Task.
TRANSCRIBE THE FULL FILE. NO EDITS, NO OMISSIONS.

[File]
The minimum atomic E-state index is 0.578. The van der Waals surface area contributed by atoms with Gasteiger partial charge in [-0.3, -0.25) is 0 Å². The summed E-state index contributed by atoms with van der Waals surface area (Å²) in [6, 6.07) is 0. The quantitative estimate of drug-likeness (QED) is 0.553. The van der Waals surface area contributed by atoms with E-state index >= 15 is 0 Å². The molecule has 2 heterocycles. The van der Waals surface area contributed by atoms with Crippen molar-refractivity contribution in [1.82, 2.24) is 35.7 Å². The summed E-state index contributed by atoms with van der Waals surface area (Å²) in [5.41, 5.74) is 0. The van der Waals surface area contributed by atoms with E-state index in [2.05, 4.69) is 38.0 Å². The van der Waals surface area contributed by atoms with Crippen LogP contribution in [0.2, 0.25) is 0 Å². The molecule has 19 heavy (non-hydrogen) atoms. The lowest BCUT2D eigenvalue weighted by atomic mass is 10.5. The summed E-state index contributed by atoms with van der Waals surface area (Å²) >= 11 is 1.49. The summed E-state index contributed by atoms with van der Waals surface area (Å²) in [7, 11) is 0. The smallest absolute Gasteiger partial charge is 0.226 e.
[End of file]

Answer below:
The minimum atomic E-state index is 0.578. The van der Waals surface area contributed by atoms with Gasteiger partial charge in [-0.3, -0.25) is 0 Å². The summed E-state index contributed by atoms with van der Waals surface area (Å²) in [6, 6.07) is 0. The quantitative estimate of drug-likeness (QED) is 0.553. The van der Waals surface area contributed by atoms with E-state index >= 15 is 0 Å². The molecule has 2 heterocycles. The van der Waals surface area contributed by atoms with Crippen molar-refractivity contribution in [1.82, 2.24) is 35.7 Å². The summed E-state index contributed by atoms with van der Waals surface area (Å²) in [5.41, 5.74) is 0. The van der Waals surface area contributed by atoms with E-state index in [2.05, 4.69) is 38.0 Å². The van der Waals surface area contributed by atoms with Crippen LogP contribution in [0.2, 0.25) is 0 Å². The molecule has 19 heavy (non-hydrogen) atoms. The lowest BCUT2D eigenvalue weighted by atomic mass is 10.5. The summed E-state index contributed by atoms with van der Waals surface area (Å²) >= 11 is 1.49. The summed E-state index contributed by atoms with van der Waals surface area (Å²) in [7, 11) is 0. The smallest absolute Gasteiger partial charge is 0.226 e.